If you are a fan of ancient Roman ruins, Pompeii is a site like no other. Preserved so well after the violent volcanic eruption from nearby Mount Vesuvius covered the entire city in more than 50 feet of ash, the city escaped the usual ravages that 1,500 years would deliver.
The roadways are still neatly paved with fitted flagstones and there are rows and rows of intact buildings on either sides of the streets. Taller buildings have their roofs caved in but other than that, many are still standing.
As usual, I had a greater interest in the temples rather than the individual homes though it was an unusual sight to see so many “regular” houses at a place like this. Most ruins are made up of palaces, castles, temples and other such buildings. It really made it feel like a true Roman town.
Anyway, it was the temples that drew my attention. They were in pretty poor shape but most had their stairs, foundations and some columns standing to mark their place. As I learned during our tour, the grand temples of Jupiter and Apollo fared so poorly because they had actually collapsed in an earthquake several years before the eruption.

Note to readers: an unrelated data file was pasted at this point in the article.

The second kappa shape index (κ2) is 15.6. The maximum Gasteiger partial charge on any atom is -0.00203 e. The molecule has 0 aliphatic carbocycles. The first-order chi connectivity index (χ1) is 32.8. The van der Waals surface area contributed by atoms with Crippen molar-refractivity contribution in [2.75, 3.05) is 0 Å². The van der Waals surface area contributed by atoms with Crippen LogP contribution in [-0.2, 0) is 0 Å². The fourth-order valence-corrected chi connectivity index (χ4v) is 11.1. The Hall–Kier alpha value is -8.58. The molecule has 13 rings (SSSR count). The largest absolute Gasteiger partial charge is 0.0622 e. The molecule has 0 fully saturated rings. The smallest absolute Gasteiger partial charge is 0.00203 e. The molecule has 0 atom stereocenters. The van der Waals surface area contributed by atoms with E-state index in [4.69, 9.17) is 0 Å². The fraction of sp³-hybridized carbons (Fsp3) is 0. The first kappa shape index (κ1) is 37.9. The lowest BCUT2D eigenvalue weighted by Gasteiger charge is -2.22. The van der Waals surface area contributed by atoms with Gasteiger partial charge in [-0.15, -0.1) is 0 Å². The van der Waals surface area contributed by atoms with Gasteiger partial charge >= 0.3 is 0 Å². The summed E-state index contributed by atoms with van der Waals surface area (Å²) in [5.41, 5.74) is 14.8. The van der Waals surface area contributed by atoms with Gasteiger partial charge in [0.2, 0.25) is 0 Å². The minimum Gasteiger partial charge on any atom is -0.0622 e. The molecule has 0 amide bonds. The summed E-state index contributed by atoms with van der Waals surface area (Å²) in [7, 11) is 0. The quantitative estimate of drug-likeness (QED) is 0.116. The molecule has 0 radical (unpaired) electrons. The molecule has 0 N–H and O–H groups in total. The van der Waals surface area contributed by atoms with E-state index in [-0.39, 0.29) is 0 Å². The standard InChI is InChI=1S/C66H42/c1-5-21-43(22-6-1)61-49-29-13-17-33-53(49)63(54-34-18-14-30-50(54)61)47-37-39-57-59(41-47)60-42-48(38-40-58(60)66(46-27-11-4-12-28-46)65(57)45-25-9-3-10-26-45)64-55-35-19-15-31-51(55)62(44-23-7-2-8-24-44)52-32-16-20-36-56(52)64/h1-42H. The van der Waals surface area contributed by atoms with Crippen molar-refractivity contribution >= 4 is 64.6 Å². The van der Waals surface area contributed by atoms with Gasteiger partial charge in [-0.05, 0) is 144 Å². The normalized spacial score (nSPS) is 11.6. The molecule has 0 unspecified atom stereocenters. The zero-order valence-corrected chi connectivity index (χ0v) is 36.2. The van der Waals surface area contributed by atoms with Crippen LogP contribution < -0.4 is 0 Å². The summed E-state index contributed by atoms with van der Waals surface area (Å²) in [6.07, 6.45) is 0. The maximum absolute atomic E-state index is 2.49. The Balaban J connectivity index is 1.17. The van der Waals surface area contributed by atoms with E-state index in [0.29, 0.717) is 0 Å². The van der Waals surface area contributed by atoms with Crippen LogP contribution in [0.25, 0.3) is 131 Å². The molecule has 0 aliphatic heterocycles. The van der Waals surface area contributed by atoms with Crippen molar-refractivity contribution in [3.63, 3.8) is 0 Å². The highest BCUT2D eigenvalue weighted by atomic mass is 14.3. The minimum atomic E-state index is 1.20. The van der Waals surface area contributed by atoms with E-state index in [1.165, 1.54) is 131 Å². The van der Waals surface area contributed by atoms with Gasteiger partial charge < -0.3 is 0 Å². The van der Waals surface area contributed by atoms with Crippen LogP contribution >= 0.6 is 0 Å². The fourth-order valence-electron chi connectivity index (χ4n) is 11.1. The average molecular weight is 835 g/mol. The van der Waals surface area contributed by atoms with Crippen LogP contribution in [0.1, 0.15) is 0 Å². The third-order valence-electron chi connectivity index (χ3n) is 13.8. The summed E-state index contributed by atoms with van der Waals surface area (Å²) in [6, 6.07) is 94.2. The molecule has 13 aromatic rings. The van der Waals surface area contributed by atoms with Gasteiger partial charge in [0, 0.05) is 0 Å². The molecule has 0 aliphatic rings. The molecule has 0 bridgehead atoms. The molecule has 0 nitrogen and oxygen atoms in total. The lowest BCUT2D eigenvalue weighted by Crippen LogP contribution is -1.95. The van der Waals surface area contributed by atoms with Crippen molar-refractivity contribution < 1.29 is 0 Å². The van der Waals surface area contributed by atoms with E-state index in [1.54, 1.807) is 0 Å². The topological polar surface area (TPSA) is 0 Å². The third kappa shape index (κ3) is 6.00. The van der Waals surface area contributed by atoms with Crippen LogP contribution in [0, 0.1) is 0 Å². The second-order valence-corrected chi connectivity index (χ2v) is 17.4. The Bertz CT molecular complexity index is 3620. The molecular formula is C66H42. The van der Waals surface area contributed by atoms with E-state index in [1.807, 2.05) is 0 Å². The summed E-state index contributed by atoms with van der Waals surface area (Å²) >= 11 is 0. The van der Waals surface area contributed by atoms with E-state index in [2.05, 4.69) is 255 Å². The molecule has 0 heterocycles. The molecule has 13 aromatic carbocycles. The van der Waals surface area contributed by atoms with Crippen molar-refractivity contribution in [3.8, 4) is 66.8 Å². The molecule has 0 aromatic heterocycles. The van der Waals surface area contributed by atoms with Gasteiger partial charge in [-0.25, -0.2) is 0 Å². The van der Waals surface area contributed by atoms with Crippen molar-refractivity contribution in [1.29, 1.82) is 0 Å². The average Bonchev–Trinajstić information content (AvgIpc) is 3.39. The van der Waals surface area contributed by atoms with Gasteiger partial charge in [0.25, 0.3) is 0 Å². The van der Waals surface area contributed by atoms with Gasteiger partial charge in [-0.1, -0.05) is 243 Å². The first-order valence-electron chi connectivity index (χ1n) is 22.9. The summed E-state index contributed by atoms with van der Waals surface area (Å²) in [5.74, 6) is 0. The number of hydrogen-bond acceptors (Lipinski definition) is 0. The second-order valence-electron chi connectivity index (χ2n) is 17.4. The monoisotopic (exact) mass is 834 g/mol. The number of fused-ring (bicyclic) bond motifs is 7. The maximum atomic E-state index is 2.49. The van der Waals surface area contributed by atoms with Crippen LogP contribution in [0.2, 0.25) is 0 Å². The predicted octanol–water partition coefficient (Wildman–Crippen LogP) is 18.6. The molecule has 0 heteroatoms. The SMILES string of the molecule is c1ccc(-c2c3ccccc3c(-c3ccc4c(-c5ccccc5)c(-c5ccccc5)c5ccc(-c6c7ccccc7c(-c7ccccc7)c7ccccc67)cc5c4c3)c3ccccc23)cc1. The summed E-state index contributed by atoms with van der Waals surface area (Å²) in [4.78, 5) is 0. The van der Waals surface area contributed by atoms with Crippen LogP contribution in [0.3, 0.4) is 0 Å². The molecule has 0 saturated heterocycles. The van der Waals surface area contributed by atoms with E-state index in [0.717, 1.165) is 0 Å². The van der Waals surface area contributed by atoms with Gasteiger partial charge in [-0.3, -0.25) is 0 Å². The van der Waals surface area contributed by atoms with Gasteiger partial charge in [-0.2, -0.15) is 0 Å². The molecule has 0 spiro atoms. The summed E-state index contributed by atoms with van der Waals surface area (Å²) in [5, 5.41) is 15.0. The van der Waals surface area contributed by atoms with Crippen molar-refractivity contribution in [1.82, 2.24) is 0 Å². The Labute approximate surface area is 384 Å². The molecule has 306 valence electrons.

Even though I focused on the temples, some of the houses were impressive. The House of the Faun is one of the best ones known in Pompeii, named for the statue found in the front yard water basin. Inside this, and many other buildings, are extraordinary mosaics used to decorate both the interior and exterior. This particular house covered an entire city block and illustrated the wealth that some of the Pompeii residents enjoyed.
The large amphitheatre was a grand sight and looked like it could have been used just yesterday. The high banks of seats fanned out in a semi-circle around the center stage, and I could easily visualize the place filled with excited Pompeii citizens waiting for some sort of performance.
The plaster casts made from the actual victims who died at Pompeii were both fascinating and tragic at the same time. Those who died were covered in hot ash at the time, which eventually turned solid around their remains.
As they were excavated, these natural molds were used to create plaster casts of the victims. Many of these have been left in place, so you can see exactly where people died and in what poses. I find it gives a sense of gravity and respect to the town but it’s also more than a little creepy.
Not all parts of Pompeii are open to visitors at all times, and the open areas can vary from time to time. Even with some sporadic closures, you can easily spend a full day seeing the city. If you like to see every single ruin (like us) in detail then you should schedule two full days so you don’t have to rush.
The city of Pompeii is absolutely remarkable and without a doubt the most complete site of Roman-era architecture in the world. Though the ruins and buildings themselves are extensive, you may want to visit the Naples National Archaeological Museum to see the huge collection of personal items found during the city excavation.
There are Roman ruins found in dozens of countries, ranging from the UK down as far south as Egypt. Have you visited any of them during your travels? If you could see any particular site of ruins, which one would you see?